But in the 1990s, most shows were still bothering to create a theme song whose primary purpose was to lodge itself into your noggin and remind you to tune in again next week. The rules are the same (the show in question has to have debuted in the decade in question), as is the criteria: these are not necessarily all good songs. They’re catchy songs, impossible to get out of your brain, like it or not. Check out the list after the jump, and add your own in the comments. … Read More
It’s been all over the news that 30-year-old Felicia “Snoop” Pearson, the Baltimore resident who played a character of the same name on The Wire, has been arrested in a large-scale drug raid similar to the kind carried out on the show. Pearson, whose legal troubles predated the show, apparently slipped back into her old habits when the show went off the air. This seems to be the latest in a perhaps not-so-strange tendency for the lives of actors to be in some way affected by their art, whether for good or for ill. Sure, we know lots of actors fall in love with each other on set, but what about actors that are inspired to more interesting ends? Click through for our list of actors whose lives have mirrored those of their own characters. … Read More
1. Watch last night’s opening sequence of The Simpsons, which was directed by Banksy. It’s more than a little dark. [via io9]
2. Disney will be screening a 23-minute preview of Tron: Legacy in movie theaters across the country at the end of the month. Tickets are free, and first come first… Read More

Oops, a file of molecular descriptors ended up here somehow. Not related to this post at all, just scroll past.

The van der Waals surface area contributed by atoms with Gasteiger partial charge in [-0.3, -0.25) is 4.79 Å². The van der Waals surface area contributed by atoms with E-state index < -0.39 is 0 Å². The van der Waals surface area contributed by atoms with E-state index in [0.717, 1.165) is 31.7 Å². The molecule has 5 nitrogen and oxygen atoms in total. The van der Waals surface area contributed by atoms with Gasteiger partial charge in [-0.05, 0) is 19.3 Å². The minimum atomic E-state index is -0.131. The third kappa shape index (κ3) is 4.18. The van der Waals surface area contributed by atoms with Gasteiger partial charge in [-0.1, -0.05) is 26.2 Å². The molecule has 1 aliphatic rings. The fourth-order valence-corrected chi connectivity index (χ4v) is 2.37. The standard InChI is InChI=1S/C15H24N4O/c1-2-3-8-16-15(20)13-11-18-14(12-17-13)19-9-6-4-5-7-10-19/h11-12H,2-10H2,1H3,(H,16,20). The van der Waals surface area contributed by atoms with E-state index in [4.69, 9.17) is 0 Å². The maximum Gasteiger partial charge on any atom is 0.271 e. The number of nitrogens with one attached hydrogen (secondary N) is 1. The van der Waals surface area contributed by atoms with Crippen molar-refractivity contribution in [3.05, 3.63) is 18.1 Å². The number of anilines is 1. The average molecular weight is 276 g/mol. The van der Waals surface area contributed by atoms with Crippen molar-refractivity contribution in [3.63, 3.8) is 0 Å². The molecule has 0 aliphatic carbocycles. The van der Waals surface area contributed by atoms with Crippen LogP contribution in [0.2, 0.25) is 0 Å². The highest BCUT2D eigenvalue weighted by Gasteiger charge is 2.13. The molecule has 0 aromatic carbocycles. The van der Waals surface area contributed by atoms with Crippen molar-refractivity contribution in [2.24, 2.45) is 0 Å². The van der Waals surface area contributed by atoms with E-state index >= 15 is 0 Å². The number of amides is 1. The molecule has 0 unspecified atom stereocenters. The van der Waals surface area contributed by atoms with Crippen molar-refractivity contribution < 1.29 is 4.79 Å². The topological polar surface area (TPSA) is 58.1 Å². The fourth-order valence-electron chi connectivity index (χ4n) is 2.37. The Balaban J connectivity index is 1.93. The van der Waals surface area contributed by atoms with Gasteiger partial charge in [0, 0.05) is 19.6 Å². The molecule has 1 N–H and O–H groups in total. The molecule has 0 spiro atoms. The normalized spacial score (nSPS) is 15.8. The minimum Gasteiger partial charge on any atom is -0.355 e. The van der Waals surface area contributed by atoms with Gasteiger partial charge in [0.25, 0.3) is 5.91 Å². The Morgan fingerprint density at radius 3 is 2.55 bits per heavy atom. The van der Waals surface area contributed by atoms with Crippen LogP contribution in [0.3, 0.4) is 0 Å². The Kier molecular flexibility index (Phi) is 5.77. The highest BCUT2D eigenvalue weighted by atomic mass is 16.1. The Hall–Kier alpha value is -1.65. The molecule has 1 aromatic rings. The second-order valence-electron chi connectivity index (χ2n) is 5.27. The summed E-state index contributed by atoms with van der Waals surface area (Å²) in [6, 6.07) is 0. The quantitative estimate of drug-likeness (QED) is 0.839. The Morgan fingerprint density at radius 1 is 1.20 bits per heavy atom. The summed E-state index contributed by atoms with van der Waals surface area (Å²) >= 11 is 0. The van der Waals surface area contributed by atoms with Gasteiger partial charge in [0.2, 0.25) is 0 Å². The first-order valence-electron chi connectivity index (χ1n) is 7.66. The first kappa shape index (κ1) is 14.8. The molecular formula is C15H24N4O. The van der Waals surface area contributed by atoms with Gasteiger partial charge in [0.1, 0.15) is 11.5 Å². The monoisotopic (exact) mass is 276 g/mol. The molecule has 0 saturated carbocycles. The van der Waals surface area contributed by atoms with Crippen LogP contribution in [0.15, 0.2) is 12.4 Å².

The California Assembly recently (and inexplicably) declared the first week of March “Cuss Free Week.” In what is simultaneously a celebration of freedom of speech and a raised eyebrow at such a ludicrous waste of political power, we’ve compiled a list of the 10 fictional characters most likely to contribute to the so-called “cuss jar,” along with some NSFW clips of them in action. Drop any pop culture profanity lovers that we’ve left out in the comments jar below. … Read More
We went to a screening of Gomorrah — Italian director Matteo Garrone’s new mafioso drama based on the international bestseller of the same name by Roberto Saviano — on Tuesday night, and spent the entirety of yesterday trying to figure out what to tell you about it. We didn’t enjoy it, but we’ve had a hard time figuring out why.
While it might be in part due to the fact that the two critics behind us kept whispering about how “stupid” they found certain plot twists and turns, our essential problem with the film is the fact that it at once shakes a finger at the Camorra-perpetrated violence that plagues Naples and glorifies it, simply by putting it up on the big screen (obviously, this wasn’t an issue with the book). As an audience member, you’re meant to be titillated by the beautifully-shot (courtesy of Director of Photography Marco Onorato) pile up of bodies. … Read More